Email updates

Keep up to date with the latest news and content from BMC Cell Biology and BioMed Central.

Open Access Highly Accessed Research article

Nuclear variants of bone morphogenetic proteins

Jenny E Felin, Jaime L Mayo, Trina J Loos, J Daniel Jensen, Daniel K Sperry, Stephanie L Gaufin, Christopher A Meinhart, Jennie B Moss and Laura C Bridgewater*

Author Affiliations

Department of Microbiology and Molecular Biology, Brigham Young University, Provo, Utah, USA

For all author emails, please log on.

BMC Cell Biology 2010, 11:20  doi:10.1186/1471-2121-11-20

The electronic version of this article is the complete one and can be found online at: http://www.biomedcentral.com/1471-2121/11/20


Received:10 September 2009
Accepted:15 March 2010
Published:15 March 2010

© 2010 Felin et al; licensee BioMed Central Ltd.

This is an Open Access article distributed under the terms of the Creative Commons Attribution License (http://creativecommons.org/licenses/by/2.0), which permits unrestricted use, distribution, and reproduction in any medium, provided the original work is properly cited.

Abstract

Background

Bone morphogenetic proteins (BMPs) contribute to many different aspects of development including mesoderm formation, heart development, neurogenesis, skeletal development, and axis formation. They have previously been recognized only as secreted growth factors, but the present study detected Bmp2, Bmp4, and Gdf5/CDMP1 in the nuclei of cultured cells using immunocytochemistry and immunoblotting of nuclear extracts.

Results

In all three proteins, a bipartite nuclear localization signal (NLS) was found to overlap the site at which the proproteins are cleaved to release the mature growth factors from the propeptides. Mutational analyses indicated that the nuclear variants of these three proteins are produced by initiating translation from downstream alternative start codons. The resulting proteins lack N-terminal signal peptides and are therefore translated in the cytoplasm rather than the endoplasmic reticulum, thus avoiding proteolytic processing in the secretory pathway. Instead, the uncleaved proteins (designated nBmp2, nBmp4, and nGdf5) containing the intact NLSs are translocated to the nucleus. Immunostaining of endogenous nBmp2 in cultured cells demonstrated that the amount of nBmp2 as well as its nuclear/cytoplasmic distribution differs between cells that are in M-phase versus other phases of the cell cycle.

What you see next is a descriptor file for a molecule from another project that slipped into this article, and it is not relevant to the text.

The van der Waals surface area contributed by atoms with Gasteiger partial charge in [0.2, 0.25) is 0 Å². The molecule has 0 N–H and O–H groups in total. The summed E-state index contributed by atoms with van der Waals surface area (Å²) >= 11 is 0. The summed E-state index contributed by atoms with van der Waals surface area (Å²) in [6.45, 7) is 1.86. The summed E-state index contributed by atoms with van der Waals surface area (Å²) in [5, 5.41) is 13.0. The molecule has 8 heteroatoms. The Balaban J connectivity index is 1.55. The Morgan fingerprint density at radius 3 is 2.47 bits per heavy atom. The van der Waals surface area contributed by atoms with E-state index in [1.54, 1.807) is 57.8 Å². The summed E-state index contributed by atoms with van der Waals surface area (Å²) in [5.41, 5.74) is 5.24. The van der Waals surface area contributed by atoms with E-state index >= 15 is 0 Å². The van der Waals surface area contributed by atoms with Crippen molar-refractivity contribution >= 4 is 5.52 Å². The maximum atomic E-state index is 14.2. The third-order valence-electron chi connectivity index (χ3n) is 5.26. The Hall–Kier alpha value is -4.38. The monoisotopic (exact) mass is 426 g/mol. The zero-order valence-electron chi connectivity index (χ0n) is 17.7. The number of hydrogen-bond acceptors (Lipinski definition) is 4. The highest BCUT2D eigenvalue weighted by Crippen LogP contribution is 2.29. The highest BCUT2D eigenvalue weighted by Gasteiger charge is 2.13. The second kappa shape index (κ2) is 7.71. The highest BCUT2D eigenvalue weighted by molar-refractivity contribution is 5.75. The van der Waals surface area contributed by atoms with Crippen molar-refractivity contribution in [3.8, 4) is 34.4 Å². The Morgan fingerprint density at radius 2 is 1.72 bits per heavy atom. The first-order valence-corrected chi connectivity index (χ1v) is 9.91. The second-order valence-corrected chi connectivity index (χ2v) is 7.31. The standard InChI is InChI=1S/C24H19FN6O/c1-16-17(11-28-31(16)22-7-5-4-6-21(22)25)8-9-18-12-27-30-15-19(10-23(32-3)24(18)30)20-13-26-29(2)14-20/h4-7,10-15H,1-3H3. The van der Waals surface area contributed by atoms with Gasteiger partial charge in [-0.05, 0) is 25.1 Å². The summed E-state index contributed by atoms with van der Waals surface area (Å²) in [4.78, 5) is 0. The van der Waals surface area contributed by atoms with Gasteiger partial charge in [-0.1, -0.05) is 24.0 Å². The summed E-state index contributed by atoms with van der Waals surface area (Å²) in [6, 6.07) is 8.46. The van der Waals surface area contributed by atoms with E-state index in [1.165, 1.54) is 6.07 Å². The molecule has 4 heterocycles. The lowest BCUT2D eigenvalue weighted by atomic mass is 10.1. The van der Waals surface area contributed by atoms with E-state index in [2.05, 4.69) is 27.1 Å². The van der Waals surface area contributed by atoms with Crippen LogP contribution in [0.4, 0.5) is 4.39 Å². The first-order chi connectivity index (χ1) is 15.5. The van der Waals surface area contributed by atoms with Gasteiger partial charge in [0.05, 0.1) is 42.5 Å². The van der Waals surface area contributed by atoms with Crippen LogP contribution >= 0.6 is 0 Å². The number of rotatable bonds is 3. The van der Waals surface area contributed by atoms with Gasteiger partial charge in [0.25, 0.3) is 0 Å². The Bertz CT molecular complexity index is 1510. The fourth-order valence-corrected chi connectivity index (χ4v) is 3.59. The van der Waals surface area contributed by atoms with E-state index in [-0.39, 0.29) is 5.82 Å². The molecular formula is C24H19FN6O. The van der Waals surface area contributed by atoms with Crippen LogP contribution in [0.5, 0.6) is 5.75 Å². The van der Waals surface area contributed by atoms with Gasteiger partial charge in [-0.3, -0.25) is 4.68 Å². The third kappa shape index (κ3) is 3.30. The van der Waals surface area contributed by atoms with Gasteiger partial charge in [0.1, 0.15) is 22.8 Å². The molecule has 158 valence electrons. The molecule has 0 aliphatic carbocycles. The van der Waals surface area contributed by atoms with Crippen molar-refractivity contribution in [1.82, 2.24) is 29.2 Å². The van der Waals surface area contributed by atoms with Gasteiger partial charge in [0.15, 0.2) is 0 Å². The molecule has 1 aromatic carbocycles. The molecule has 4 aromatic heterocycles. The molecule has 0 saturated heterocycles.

Conclusions

The observation that nBmp2 localization varies throughout the cell cycle, as well as the conservation of a nuclear localization mechanism among three different BMP family members, suggests that these novel nuclear variants of BMP family proteins play an important functional role in the cell.

Background

Bone morphogenetic proteins (BMPs) were first identified nearly 20 years ago as components of a protein extract derived from bone that could direct cartilage and bone formation [1,2]. The BMPs have since been shown to play roles in multiple other developmental pathways [3,4]. For example, Bmp2 provides positional information during axis formation and limb patterning [5,6]. It is expressed in interdigital mesenchyme where apoptosis is occurring, and it induces apoptosis in human myeloma cells [7,8]. In contrast, Bmp2 prevents apoptosis in a chondrocytic cell line and in breast cancer cells [9,10]. In the embryonic lethal Bmp2 null mouse, amnion/chorion development is compromised and the heart is malformed [11,12]. Bmp2 is required for neural crest cell migration, and it promotes neuronal differentiation in neural crest derivatives [12,13]. Bmp2 is also required for embryonic vasculogenesis and promotes tumor angiogenesis [14,15].

BMPs are members of the transforming growth factor β (TGFβ) superfamily. The BMP subfamily, which includes over twenty members, constitutes the largest subfamily in the TGFβ superfamily [16]. In addition to BMPs, the subfamily includes mammalian growth and differentiation factors (GDFs), decapentaplegic, 60A and screw in Drosophila, and Daf-7 in Caenorhabditis elegans [16]. Like other members of the TGFβ superfamily, BMPs are synthesized as preproproteins and translation is directed to the rough endoplasmic reticulum (ER) by N-terminal signal peptides. While in the secretory pathway, a BMP proprotein is cleaved on the C-terminal side of the proprotein convertase recognition sequence, -R-X-X-R-, to release the C-terminal peptide [17,18]. The C-terminal peptide homodimerizes by disulfide bonding to form the mature secreted growth factor [2,8,19]. Once secreted from the cell, the active BMP dimers signal by binding to heterotetrameric serine/threonine kinase receptor complexes that transduce signals to the nucleus via Smad proteins as well as the mitogen-activated protein kinase (MAPK) pathway [20-23].